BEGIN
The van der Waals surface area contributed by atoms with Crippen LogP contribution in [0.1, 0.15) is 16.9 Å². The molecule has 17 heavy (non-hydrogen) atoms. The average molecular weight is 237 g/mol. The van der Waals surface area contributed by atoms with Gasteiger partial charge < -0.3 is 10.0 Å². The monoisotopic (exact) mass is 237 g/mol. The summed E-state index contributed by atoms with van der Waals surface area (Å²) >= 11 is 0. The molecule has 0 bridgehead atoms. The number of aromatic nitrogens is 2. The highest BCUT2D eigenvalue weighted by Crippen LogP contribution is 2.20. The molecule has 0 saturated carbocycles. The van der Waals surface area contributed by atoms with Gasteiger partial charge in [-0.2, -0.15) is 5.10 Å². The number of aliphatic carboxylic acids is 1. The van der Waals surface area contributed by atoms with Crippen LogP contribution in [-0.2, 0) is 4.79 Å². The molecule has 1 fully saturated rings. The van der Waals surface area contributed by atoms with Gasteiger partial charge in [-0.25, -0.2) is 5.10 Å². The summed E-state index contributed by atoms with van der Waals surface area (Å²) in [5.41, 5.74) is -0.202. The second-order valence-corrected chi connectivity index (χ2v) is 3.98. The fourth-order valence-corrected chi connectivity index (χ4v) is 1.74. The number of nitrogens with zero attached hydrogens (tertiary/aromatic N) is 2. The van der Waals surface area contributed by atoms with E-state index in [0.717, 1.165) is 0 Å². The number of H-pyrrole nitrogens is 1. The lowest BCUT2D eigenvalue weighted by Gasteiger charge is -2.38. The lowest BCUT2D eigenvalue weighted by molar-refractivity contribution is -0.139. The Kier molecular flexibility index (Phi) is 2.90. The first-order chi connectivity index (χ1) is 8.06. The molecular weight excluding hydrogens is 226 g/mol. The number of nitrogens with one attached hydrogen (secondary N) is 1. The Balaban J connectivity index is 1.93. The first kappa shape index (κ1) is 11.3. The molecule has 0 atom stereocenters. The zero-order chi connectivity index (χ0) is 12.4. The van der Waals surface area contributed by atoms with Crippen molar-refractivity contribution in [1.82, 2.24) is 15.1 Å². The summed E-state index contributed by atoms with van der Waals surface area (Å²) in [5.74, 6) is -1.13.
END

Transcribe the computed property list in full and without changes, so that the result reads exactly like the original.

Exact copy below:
The van der Waals surface area contributed by atoms with Crippen LogP contribution in [0.1, 0.15) is 16.9 Å². The molecule has 17 heavy (non-hydrogen) atoms. The average molecular weight is 237 g/mol. The van der Waals surface area contributed by atoms with Gasteiger partial charge < -0.3 is 10.0 Å². The monoisotopic (exact) mass is 237 g/mol. The summed E-state index contributed by atoms with van der Waals surface area (Å²) >= 11 is 0. The molecule has 0 bridgehead atoms. The number of aromatic nitrogens is 2. The highest BCUT2D eigenvalue weighted by Crippen LogP contribution is 2.20. The molecule has 0 saturated carbocycles. The van der Waals surface area contributed by atoms with Gasteiger partial charge in [-0.2, -0.15) is 5.10 Å². The number of aliphatic carboxylic acids is 1. The van der Waals surface area contributed by atoms with Crippen LogP contribution in [-0.2, 0) is 4.79 Å². The molecule has 1 fully saturated rings. The van der Waals surface area contributed by atoms with Gasteiger partial charge in [-0.25, -0.2) is 5.10 Å². The summed E-state index contributed by atoms with van der Waals surface area (Å²) in [5.41, 5.74) is -0.202. The second-order valence-corrected chi connectivity index (χ2v) is 3.98. The fourth-order valence-corrected chi connectivity index (χ4v) is 1.74. The number of nitrogens with zero attached hydrogens (tertiary/aromatic N) is 2. The van der Waals surface area contributed by atoms with E-state index in [0.717, 1.165) is 0 Å². The number of H-pyrrole nitrogens is 1. The lowest BCUT2D eigenvalue weighted by Gasteiger charge is -2.38. The lowest BCUT2D eigenvalue weighted by molar-refractivity contribution is -0.139. The Kier molecular flexibility index (Phi) is 2.90. The first-order chi connectivity index (χ1) is 8.06. The molecular weight excluding hydrogens is 226 g/mol. The number of nitrogens with one attached hydrogen (secondary N) is 1. The Balaban J connectivity index is 1.93. The first kappa shape index (κ1) is 11.3. The molecule has 0 atom stereocenters. The zero-order chi connectivity index (χ0) is 12.4. The van der Waals surface area contributed by atoms with Crippen molar-refractivity contribution in [1.82, 2.24) is 15.1 Å². The summed E-state index contributed by atoms with van der Waals surface area (Å²) in [5.74, 6) is -1.13.